In this fourth FAQ video in our series, Dr. Popper discusses several available treatment options for patients suffering from OSA. This series is designed to address frequently asked questions regarding obstructive sleep apnea and other sleep disorders. If your question has not been answered, come back soon as we’re continually adding more videos to this series. You can also subscribe to our YouTube channel to be alerted when a new FAQ video is posted. If you need information quickly, feel free to contact us here on the site or on our Facebook Page. We’ll get back to you as quickly as possible.

How is OSA Treated?

There are a variety of treatments available for obstructive sleep apnea syndrome. Weight loss is always encouraged for those patients who are overweight. In patients who’s sleep apnea occurs predominately on their back, they can be trained or taught to sleep on their sides and this is often effective in treating their obstructive sleep apnea syndrome.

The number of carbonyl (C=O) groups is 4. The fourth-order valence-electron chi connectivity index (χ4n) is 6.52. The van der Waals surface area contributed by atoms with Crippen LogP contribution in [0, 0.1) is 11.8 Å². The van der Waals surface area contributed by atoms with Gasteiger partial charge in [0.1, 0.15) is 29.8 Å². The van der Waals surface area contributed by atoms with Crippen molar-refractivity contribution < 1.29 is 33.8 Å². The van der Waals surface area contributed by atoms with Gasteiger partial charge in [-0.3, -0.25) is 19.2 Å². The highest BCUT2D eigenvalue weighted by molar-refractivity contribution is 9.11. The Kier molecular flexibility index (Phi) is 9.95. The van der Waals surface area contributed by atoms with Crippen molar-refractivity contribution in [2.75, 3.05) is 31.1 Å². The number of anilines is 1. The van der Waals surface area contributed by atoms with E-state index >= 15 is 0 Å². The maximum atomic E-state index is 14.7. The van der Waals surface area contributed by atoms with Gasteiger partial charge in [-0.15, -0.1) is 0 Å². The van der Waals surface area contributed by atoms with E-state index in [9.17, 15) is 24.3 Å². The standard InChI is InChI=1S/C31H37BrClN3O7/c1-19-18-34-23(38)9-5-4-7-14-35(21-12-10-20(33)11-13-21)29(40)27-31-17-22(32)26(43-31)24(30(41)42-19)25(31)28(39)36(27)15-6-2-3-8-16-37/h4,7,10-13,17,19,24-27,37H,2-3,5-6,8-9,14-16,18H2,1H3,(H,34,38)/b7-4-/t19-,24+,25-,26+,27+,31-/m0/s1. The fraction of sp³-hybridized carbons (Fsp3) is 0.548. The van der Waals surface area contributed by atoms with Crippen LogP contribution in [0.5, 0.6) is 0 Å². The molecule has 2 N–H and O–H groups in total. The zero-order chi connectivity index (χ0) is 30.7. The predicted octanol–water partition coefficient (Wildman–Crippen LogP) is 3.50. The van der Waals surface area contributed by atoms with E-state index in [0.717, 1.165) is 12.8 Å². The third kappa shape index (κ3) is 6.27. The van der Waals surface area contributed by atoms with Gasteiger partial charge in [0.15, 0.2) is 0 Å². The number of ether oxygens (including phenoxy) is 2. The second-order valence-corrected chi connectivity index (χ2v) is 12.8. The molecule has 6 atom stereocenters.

In addition, various surgical procedures can be performed by either ear, nose and throat doctors, or dentists, to remove some of the obstructing tissues in the upper airway. Dentists also make what are known as oral appliances, which are devices that are placed within the mouth to either hold the tongue down or advance the lower jaw forward, bringing the tongue away from the back wall of the throat.

A newer device, known as Provent Therapy, provides positive airway pressure through the use of a small valve that is inserted through the nostrils and held in place by a bandage-type device.

The treatment of choice for most cases of obstructive sleep apnea syndrome is a device called Continuous Positive Airway Pressure (CPAP).